During that time England's throne had been ruled by William and Mary, Queen Anne, and George I, and New Hampshire was administered by no less than eight lieutenant governors. There had been much unrest in England and as a result, to New Hampshire's advantage, the Scotch settlers of Londonderry in Ireland had in 1719 sent many of their people here to form a "Scotch" colony in the new place they would call our own Londonderry.

Under King George II New Hampshire returned to its provincial status with a governor of its own, Benning Wentworth, who was its chief magistrate from 1741 to 1766.

During the first two decades of Governor Wentworth's term New Hampshire had been beset with Indian troubles. With little aid from England, then at war with its old-time enemy, France, the colonists undertook the sieges of Louisbourg, and helped to reduce Crown Point, and in the conquest of Canada. By the time of the signing of the Peace of Paris in 1762, and the end of the Indian fighting under the Rogers Rangers, the entire north country of New Hampshire was ready to be explored, surveyed, and populated.

Governor Wentworth who, as if in anticipation of this opportunity, seems to have been well prepared for it, had arranged the purchase for the sum of fifteen hundred pounds of the unauthenticated claims of Robert Mason, heir of Captain John Mason. Wentworth and his friends purchased the Mason rights in 1746, laying claim to lands east of the Hudson and thereby provoking a protracted controversy with New York. Although a royal order in 1764 established the Connecticut River as the western boundary of New Hampshire, the dispute flared up again during the American Revolution and was not settled until Vermont became a state.

Governor Wentworth, with all or most of the Masonian Proprietors as his councilors, then proceeded to grant towns to prospective settlers as equally as possible. In addition to the thirty-eight towns already granted, more than a hundred others followed after the year 1761. These towns contained lots available to more than thirty thousand families, many from the older towns in southern New Hampshire and Massachusetts, but many from other neighboring states. Some of these towns were located in Vermont, to be released later by a court order, which made the western shore of the Connecticut River the state boundary line.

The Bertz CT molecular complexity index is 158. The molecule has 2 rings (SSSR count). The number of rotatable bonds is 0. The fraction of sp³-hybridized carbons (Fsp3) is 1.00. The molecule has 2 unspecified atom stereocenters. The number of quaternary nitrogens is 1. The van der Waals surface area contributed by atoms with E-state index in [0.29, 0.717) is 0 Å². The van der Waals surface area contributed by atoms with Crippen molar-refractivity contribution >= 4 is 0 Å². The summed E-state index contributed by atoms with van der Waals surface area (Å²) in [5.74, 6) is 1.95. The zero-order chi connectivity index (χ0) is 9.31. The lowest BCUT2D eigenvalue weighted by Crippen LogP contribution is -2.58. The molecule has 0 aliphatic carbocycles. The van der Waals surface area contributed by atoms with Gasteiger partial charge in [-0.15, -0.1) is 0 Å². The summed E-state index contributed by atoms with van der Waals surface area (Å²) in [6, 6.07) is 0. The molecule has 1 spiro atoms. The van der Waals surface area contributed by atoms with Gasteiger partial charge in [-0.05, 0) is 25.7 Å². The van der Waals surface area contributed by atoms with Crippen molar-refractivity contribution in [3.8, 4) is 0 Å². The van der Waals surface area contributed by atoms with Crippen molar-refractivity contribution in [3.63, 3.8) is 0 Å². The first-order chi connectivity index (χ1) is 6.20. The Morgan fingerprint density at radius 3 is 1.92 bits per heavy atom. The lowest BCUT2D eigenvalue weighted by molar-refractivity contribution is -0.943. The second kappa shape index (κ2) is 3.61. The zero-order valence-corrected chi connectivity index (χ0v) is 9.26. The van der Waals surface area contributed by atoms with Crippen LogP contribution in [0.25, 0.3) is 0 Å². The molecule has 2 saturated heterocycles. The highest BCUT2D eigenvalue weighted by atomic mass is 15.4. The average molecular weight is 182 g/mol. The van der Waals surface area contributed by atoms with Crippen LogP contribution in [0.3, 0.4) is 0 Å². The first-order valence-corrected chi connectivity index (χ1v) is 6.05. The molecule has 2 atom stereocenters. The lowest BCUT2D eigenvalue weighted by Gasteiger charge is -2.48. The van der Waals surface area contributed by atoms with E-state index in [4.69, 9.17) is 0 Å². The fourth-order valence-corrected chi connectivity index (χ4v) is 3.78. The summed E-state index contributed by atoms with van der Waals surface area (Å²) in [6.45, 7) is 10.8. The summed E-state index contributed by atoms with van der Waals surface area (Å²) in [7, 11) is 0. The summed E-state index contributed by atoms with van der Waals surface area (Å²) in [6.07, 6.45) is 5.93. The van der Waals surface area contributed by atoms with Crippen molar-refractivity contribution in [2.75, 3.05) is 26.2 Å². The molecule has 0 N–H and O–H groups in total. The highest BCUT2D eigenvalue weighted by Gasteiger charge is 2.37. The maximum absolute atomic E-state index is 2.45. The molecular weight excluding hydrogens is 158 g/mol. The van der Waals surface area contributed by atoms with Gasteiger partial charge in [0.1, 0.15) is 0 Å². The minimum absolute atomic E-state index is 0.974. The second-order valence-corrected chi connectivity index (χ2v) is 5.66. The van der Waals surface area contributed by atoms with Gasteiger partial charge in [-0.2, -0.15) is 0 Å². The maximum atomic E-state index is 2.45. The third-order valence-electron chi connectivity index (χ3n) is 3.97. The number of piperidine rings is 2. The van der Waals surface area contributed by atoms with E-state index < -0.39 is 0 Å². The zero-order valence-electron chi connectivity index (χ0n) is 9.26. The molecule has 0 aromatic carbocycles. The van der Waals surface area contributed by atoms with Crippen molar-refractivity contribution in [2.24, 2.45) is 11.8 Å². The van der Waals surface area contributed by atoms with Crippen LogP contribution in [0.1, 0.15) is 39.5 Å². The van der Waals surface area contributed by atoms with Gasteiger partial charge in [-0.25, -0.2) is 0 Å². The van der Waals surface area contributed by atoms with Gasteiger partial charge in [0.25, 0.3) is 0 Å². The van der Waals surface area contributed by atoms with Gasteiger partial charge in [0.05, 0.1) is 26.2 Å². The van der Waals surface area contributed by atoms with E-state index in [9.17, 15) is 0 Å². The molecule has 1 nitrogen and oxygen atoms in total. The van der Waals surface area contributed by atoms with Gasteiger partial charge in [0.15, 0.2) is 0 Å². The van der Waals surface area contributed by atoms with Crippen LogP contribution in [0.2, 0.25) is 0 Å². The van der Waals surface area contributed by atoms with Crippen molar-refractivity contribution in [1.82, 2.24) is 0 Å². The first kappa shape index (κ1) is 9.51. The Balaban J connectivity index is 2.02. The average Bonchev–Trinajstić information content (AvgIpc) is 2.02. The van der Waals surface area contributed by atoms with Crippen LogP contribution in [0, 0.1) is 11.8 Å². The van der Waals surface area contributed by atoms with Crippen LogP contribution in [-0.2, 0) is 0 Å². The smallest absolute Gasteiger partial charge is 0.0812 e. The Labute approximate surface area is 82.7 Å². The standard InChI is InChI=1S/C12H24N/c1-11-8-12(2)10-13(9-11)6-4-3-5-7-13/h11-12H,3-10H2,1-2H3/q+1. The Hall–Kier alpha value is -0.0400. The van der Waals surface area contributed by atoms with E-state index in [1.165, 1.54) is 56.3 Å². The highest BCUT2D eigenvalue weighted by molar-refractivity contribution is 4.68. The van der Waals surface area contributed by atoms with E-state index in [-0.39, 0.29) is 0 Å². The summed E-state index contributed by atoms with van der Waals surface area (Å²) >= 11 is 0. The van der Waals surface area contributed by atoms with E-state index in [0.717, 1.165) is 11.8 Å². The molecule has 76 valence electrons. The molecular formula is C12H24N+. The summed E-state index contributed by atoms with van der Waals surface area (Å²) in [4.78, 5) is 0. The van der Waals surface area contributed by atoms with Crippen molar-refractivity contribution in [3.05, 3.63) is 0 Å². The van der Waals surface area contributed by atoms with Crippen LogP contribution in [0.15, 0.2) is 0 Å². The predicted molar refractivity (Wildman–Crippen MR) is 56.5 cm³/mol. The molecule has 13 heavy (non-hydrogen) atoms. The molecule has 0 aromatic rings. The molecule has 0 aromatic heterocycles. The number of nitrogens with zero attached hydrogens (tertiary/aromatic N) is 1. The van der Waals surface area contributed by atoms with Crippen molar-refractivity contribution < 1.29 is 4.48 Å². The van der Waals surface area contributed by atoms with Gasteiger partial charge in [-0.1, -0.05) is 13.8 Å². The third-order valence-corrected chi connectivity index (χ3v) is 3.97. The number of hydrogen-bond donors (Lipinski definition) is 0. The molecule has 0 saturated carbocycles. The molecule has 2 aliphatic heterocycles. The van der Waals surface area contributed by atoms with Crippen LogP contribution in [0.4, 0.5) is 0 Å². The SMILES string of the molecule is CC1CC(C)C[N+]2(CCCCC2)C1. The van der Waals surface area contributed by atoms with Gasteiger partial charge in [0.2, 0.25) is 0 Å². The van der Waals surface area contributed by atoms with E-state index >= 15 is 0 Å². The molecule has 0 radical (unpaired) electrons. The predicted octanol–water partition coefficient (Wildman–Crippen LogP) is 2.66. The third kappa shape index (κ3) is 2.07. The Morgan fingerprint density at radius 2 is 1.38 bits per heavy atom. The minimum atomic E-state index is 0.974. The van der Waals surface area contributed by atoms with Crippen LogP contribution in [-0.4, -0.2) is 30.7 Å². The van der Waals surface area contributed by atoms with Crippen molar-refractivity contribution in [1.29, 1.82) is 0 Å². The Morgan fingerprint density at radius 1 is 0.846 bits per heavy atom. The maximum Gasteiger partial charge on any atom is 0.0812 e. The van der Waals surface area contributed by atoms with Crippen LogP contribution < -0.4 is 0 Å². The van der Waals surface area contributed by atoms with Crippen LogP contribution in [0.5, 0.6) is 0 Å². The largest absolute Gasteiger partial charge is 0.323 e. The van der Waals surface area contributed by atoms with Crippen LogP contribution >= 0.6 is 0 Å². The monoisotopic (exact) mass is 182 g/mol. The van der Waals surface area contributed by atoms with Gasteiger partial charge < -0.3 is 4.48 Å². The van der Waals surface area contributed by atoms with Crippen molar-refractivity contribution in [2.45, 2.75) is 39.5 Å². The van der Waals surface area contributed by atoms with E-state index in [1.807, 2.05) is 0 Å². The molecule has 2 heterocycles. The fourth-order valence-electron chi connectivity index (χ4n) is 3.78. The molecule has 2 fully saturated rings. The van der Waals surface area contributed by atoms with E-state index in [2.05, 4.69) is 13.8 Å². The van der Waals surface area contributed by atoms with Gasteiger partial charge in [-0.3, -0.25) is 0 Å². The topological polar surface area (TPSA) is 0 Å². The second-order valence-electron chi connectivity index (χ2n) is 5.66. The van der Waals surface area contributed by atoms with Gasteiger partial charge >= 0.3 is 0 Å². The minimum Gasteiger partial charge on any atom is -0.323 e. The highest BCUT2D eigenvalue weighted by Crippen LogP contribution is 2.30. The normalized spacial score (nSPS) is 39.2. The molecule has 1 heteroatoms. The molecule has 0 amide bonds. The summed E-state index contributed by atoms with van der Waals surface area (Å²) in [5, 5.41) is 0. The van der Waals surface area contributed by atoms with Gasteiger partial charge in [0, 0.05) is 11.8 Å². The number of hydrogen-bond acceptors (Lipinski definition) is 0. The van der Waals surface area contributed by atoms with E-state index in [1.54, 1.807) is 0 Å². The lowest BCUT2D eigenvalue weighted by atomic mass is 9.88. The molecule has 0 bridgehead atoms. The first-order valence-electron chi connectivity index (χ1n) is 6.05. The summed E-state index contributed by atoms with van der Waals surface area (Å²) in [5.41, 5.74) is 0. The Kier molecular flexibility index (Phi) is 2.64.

Benning Wentworth died in 1770. He was succeeded by his nephew who later became Sir John Wentworth, the last of the royal governors. He is perhaps best known because of his purchase of a thirty six mile tract of land on the shore of Lake Winnipesaukee where he established an estate known as Kingswood. It afterward become Wolfeborough.

Governor Sir John Wentworth's beneficial acts to the state included the building of roads, including one from Portsmouth to Kingswood; publishing the first accurate state map; organizing the State militia, a member of which was Major Benjamin Thompson of Concord who afterward became known as Count Rumford; his help in founding Dartmouth College; and the building of Wentworth House, now owned by the State. Loyal to the English crown, he embarked for Nova Scotia at the beginning of the Revolution, there to become its lieutenant governor until his death in 1820.